Where GMO food is a major concern for the public and environmentalists in other countries, in India, the environment minister seems to be a comfortable supporter of the government’s eagerness to open the floodgates to GMO vending corporations!
Geneticist Suman Sahai, founder of Gene Campaign in India, in her recent interview warns the nation of the dangers of GMO and lists the following reasons why (in her words) India does “not have the competence to play around with GMO food.”
1. No technological expertise: Our biosafety (prevention of risks associated with biotechnology processes) competence has not improved at all. We need officials trained in genetics who can understand the biosafety data. We have none.
2. No proper field trials: The GMO crop trials are understood [but] nobody follows them. Take the trials of Bt rice conducted in Jharkhand in 2004. We found that one of the farms was in the midst of the farmers’ fields. No signboard, no fencing, no containment of any sort. One farmer put in charge of it had been threshing the produce and may have even eaten it. Later we found volunteer plants (those that grow on their own) had come up on the farm. We sent them for testing and of course they were GM.
3. Government corruption and greed: When we informed the Genetic Engineering Appraisal Committee (GEAC) that Jharkhand has the highest genetic diversity of rice and such lapses contaminate everything, they sent us a showcause notice for entering the field instead of taking action against shoddy trials.
4. Danger of losing biodiversity: Both brinjal and mustard [two crops India are allowing in] are cross-pollinating plants, so the consequences will be no single, non-GM mustard or brinjal left. Some say you can segregate, but have we managed to segregate Bt cotton? It has gone everywhere.
5. Larger impact on the environment: Uniformity of biodiversity will have its own environmental implications. There is a well-known phenomenon called gene silencing. Very often plants altered genetically don’t survive because you have interrupted the natural process. Those that do survive, certain genes may stop expressing. What can get silenced we have no idea. Yet we are ready to risk the entire germplasm.
6. Risk of Toxicity in food: Brinjal belongs to the Solanaceae family. It’s the family of not just tomato, chilli and potato but also datura (angel’s trumpets) and belladona. These are some of the most toxic plants. We can’t (more…)
Posted by Rita Banerji on November 27, 2014
The reason I’m taking a curious interest in Kim Kardashian’s plans to eat her placenta, is because I’m actually keen to see how American doctors react to this. And there’s a reason why.
One of my oldest and closest friends is Hmong American. The Hmong are an ethnic minority from SE Asia, and live in an extensive community in mid-western USA, a community which I’ve visited frequently with my friend when I stayed with her parents or relatives. My friend’s mother was a shaman, and she worked with local hospitals translating concepts of health, illness and healing from the Hmong perspective for American doctors with Hmong patients, and vice versa.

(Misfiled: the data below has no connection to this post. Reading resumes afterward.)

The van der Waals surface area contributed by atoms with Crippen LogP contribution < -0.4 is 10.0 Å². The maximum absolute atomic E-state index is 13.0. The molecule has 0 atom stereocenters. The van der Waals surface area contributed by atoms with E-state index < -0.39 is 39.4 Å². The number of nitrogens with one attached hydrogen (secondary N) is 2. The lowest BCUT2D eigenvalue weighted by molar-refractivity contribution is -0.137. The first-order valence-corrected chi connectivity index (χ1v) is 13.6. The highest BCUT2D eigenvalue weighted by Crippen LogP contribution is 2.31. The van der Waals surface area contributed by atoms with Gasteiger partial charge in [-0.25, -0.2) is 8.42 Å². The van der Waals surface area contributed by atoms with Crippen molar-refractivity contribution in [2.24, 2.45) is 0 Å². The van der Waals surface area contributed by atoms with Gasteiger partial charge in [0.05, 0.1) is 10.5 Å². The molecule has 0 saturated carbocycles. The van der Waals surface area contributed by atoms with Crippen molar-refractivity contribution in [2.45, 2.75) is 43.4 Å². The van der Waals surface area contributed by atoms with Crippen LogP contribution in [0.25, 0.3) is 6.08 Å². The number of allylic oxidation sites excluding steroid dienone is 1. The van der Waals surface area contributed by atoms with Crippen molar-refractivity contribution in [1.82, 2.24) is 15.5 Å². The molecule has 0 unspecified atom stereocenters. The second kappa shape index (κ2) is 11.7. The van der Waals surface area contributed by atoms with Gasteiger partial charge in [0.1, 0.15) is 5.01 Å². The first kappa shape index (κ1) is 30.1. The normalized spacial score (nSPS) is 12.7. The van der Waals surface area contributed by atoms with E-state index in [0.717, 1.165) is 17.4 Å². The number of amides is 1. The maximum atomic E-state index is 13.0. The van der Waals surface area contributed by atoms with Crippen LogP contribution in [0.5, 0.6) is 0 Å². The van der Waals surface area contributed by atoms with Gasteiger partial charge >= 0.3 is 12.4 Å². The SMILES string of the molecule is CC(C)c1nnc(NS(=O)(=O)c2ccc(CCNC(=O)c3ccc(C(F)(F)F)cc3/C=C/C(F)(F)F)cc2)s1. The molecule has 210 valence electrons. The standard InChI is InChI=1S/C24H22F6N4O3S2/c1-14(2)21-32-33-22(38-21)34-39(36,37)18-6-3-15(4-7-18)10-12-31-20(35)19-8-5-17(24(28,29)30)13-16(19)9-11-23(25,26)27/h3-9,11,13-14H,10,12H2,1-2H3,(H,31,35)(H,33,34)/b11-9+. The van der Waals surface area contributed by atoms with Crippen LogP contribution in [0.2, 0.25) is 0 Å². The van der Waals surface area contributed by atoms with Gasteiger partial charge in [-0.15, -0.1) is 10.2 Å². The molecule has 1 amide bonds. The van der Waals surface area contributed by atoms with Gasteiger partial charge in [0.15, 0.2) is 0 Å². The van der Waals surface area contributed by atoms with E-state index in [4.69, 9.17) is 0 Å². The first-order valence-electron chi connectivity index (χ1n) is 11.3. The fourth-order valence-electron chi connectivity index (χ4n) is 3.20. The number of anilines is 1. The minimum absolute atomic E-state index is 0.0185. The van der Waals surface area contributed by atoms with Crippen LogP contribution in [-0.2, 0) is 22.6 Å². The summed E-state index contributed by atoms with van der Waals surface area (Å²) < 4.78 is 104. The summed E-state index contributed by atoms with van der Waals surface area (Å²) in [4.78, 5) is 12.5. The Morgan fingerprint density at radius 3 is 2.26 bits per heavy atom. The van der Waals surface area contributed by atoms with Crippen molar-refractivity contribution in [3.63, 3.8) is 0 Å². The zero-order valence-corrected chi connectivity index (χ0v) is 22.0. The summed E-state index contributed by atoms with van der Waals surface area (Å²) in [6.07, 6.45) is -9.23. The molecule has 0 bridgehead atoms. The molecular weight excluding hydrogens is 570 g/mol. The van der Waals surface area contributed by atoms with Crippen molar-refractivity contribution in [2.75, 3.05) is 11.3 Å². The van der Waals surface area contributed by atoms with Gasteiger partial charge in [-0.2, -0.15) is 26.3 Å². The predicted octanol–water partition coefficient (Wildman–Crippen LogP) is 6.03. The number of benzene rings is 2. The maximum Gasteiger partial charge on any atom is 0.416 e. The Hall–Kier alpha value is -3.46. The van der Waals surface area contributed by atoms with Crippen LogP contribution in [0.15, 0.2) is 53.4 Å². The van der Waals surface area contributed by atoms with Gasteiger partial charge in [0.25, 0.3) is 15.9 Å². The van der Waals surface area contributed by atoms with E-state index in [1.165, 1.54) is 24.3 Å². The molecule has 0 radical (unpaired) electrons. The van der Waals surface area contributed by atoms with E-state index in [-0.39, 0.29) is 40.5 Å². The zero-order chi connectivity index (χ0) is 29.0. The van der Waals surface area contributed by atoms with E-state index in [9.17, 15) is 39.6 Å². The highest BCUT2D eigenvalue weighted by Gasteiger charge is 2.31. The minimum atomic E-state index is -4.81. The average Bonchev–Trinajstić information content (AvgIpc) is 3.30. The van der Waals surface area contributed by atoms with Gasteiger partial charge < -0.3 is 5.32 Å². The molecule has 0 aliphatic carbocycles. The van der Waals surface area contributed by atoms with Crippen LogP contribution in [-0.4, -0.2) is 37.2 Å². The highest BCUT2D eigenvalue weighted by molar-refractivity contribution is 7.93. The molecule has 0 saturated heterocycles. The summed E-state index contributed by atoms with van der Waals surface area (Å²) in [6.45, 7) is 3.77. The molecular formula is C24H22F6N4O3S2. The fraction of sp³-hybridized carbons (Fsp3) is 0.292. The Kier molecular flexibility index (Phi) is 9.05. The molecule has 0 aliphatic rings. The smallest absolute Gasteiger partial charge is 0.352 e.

Giving birth in ancient Egypt
When a woman gives birth, the Hmong believe that the placenta should be carefully buried under or near the family house, because it holds and guards the spirit of the child. They believe that if this is not done, then the child will fall very ill and could even die. There are many cultures that have similar beliefs. The Egyptians believed that a child is born with two souls, and one of them was housed in the placenta. So after birth, particularly for royalty, a special tomb would be erected for the burial of the placenta, like for a person. Interestingly where placenta was or still is eaten, as in China, Jamaica, and among smaller tribes as the Araucaninan of Argentina, it is usually ceremonially eaten by close relatives or fed to the child. This is symbolic of the same philosophy – i.e. preserving the spirit of the child within the home or by the family.
The problem for the Hmong living in the U.S. was, that American doctors couldn’t fathom this. They believed that the Hmong were actually eating the placenta (though they actually weren’t)! Placenta-eating is not (more…)
Posted by Rita Banerji on August 25, 2013
Some Indian sweets. The ones I generally pick are the ras-malais, the white balls in a bowl. There is a good reason why!!!
I grew up in a culture where we eat many foods, including rice and rotis with our hands. And in other cultures there are foods called ‘finger-foods’ like fried chicken and burgers and pizza, that are meant to be eaten with one’s fingers
BUT THE BIG RULE IS: one is allowed to put one’s finger only in one’s own food! Not in other people’s. This is what a lot of people, specially in India still don’t understand.
In a recent lab study there were about 4700 species of bacteria identified from swab samples taken from only 102 people’s hands. What that means is (more…)
Posted by Rita Banerji on May 22, 2012
One in every 5 humans that inhabits planet earth dumps his/her garbage in India.
GARBAGE = FILTH = DISEASE
Hence, one would expect an organized and efficient system of garbage collection/disposal to be a fundamental condition of nation management. However, garbage has a whole different story in India. And here it is in pictures.
At first glance it seems that there is no special place for garbage in India! There is garbage everywhere.
It is dumped under trees like this
Empty cartons and plates from the million food vendors that one sees everywhere in India, are piled (more…)
Posted by Rita Banerji on April 11, 2012